The Collation

Research and Exploration at the Folger

Polyglot Poetics: Transnational Early Modern Literature, part II

A guest post by Nigel Smith I believe I am writing a book about the early modern city as a site of literary activity: the constant factor during the notable and extreme transformations and disruptions that took place between c. 1485 and c. 1700. There are other significant literary arenas to which I pay attention in a forthcoming study, but no one in Europe can rule without the consent of an urban population, and from cities emerge the texts of resistance, difference and revolution that are among my central concerns.… Continue Reading

The IIIF Community Comes to Washington

This week, we at the Folger welcome members of the International Image Interoperability Framework (IIIF) community to Washington for an annual conference together with our fellow hosts, the Smithsonian Institution and the Library of Congress. The IIIF community is a profoundly exciting movement of digital tools creating new opportunities for research and enjoyment.… Continue Reading

Early modern head lice remedies; or, dealing with pediculosis, Renaissance-style

With assistance by Beth DeBold This post is dedicated to all those parents and caregivers who have gotten the dreaded phone call while at work: “your child has lice.” You have to drop everything and retrieve your child from school, promising not to return until all traces of nits and bugs have been eradicated. And then the fun begins: two weeks of nightly combing sessions to make sure they NEVER come back, even though you know they will (my tools of choice are a ribbed comb called the “LiceMeister” and an electric zapper called the “Robicomb”).… Continue Reading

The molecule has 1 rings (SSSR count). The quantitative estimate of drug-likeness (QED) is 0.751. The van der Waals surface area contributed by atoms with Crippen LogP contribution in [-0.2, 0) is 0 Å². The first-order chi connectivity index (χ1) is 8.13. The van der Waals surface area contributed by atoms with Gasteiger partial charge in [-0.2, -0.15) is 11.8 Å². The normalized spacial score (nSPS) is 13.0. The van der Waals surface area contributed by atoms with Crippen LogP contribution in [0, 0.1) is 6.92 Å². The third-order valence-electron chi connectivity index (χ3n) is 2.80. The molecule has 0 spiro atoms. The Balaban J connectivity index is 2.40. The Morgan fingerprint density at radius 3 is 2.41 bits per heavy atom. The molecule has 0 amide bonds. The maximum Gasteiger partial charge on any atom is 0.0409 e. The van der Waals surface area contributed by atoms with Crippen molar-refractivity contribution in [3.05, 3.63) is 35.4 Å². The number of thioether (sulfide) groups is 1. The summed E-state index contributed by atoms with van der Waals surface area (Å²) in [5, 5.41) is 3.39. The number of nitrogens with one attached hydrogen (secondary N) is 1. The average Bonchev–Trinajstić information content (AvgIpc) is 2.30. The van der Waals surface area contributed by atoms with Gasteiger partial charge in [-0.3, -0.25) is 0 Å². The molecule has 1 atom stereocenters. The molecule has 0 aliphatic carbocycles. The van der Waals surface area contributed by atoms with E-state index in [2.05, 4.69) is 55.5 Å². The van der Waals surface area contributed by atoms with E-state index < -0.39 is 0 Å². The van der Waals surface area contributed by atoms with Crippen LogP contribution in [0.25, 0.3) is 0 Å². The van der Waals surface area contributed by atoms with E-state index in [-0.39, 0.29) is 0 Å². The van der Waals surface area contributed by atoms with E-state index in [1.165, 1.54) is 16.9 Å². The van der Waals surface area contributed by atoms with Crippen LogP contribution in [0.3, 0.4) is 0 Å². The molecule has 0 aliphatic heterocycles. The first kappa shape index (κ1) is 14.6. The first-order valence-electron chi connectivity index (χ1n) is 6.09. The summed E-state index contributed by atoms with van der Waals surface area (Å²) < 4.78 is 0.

Hinman, Redux

A Guest Post by Andrew R. Walkling Over this past winter and spring I have been dodging periodic snowstorms across the Mid-Atlantic region, journeying back and forth to Washington for a project that draws upon one meaning of the word from which this blog derives its name: collation. My project—comparing printed “states” of the libretto for an extravagant 1692–93 operatic adaptation of A Midsummer Night’s Dream called The Fairy-Queen—started last year, while I was at Harvard University’s Houghton Library on a Katharine F.… Continue Reading

Portia in Absentia

The guesses on this month’s Crocodile Mystery definitely pointed in the right direction: the mystery image this month is indeed the monogram signature of an artist. But rather than PH, it is PA: Percy Anderson. Anderson (1851-1928) was a well-respected theatrical designer, doing set and costume designs in both London and New York. In London, beginning in 1888, he most frequently worked for Richard D’Oyly Carte at his Savoy Theatre.… Continue Reading


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